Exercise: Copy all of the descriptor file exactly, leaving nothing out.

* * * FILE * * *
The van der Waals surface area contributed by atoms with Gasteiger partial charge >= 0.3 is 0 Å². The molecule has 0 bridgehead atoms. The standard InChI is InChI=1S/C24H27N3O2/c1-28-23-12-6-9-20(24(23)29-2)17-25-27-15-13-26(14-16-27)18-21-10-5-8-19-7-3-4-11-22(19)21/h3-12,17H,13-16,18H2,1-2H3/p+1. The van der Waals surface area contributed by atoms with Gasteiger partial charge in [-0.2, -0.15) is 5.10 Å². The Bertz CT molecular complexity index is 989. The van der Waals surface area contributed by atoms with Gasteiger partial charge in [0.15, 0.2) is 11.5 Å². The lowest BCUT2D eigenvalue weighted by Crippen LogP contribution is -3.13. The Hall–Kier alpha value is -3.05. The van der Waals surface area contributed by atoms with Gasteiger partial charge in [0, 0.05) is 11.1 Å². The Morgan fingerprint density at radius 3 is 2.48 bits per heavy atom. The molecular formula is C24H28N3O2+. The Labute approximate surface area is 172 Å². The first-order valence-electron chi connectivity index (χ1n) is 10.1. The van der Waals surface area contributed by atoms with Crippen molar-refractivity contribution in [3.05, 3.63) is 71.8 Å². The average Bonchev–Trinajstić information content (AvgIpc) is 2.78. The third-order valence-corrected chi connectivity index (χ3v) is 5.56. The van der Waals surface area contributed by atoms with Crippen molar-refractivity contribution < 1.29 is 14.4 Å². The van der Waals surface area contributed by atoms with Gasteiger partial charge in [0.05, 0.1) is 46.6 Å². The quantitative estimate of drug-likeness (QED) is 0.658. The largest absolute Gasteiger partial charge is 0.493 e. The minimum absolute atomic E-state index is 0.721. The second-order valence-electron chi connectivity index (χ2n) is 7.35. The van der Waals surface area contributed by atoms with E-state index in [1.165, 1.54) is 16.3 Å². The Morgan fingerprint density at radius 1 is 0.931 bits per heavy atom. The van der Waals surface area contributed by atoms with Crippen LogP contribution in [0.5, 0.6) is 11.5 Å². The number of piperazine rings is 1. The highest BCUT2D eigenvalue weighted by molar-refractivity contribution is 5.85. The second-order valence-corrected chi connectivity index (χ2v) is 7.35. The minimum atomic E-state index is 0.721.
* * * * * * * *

The van der Waals surface area contributed by atoms with Gasteiger partial charge >= 0.3 is 0 Å². The molecule has 0 bridgehead atoms. The standard InChI is InChI=1S/C24H27N3O2/c1-28-23-12-6-9-20(24(23)29-2)17-25-27-15-13-26(14-16-27)18-21-10-5-8-19-7-3-4-11-22(19)21/h3-12,17H,13-16,18H2,1-2H3/p+1. The van der Waals surface area contributed by atoms with Gasteiger partial charge in [-0.2, -0.15) is 5.10 Å². The Bertz CT molecular complexity index is 989. The van der Waals surface area contributed by atoms with Gasteiger partial charge in [0.15, 0.2) is 11.5 Å². The lowest BCUT2D eigenvalue weighted by Crippen LogP contribution is -3.13. The Hall–Kier alpha value is -3.05. The van der Waals surface area contributed by atoms with Gasteiger partial charge in [0, 0.05) is 11.1 Å². The Morgan fingerprint density at radius 3 is 2.48 bits per heavy atom. The molecular formula is C24H28N3O2+. The Labute approximate surface area is 172 Å². The first-order valence-electron chi connectivity index (χ1n) is 10.1. The van der Waals surface area contributed by atoms with Crippen molar-refractivity contribution in [3.05, 3.63) is 71.8 Å². The average Bonchev–Trinajstić information content (AvgIpc) is 2.78. The third-order valence-corrected chi connectivity index (χ3v) is 5.56. The van der Waals surface area contributed by atoms with Crippen molar-refractivity contribution < 1.29 is 14.4 Å². The van der Waals surface area contributed by atoms with Gasteiger partial charge in [0.05, 0.1) is 46.6 Å². The quantitative estimate of drug-likeness (QED) is 0.658. The largest absolute Gasteiger partial charge is 0.493 e. The minimum absolute atomic E-state index is 0.721. The second-order valence-electron chi connectivity index (χ2n) is 7.35. The van der Waals surface area contributed by atoms with E-state index in [1.165, 1.54) is 16.3 Å². The Morgan fingerprint density at radius 1 is 0.931 bits per heavy atom. The van der Waals surface area contributed by atoms with Crippen LogP contribution in [0.5, 0.6) is 11.5 Å². The number of piperazine rings is 1. The highest BCUT2D eigenvalue weighted by molar-refractivity contribution is 5.85. The second-order valence-corrected chi connectivity index (χ2v) is 7.35. The minimum atomic E-state index is 0.721.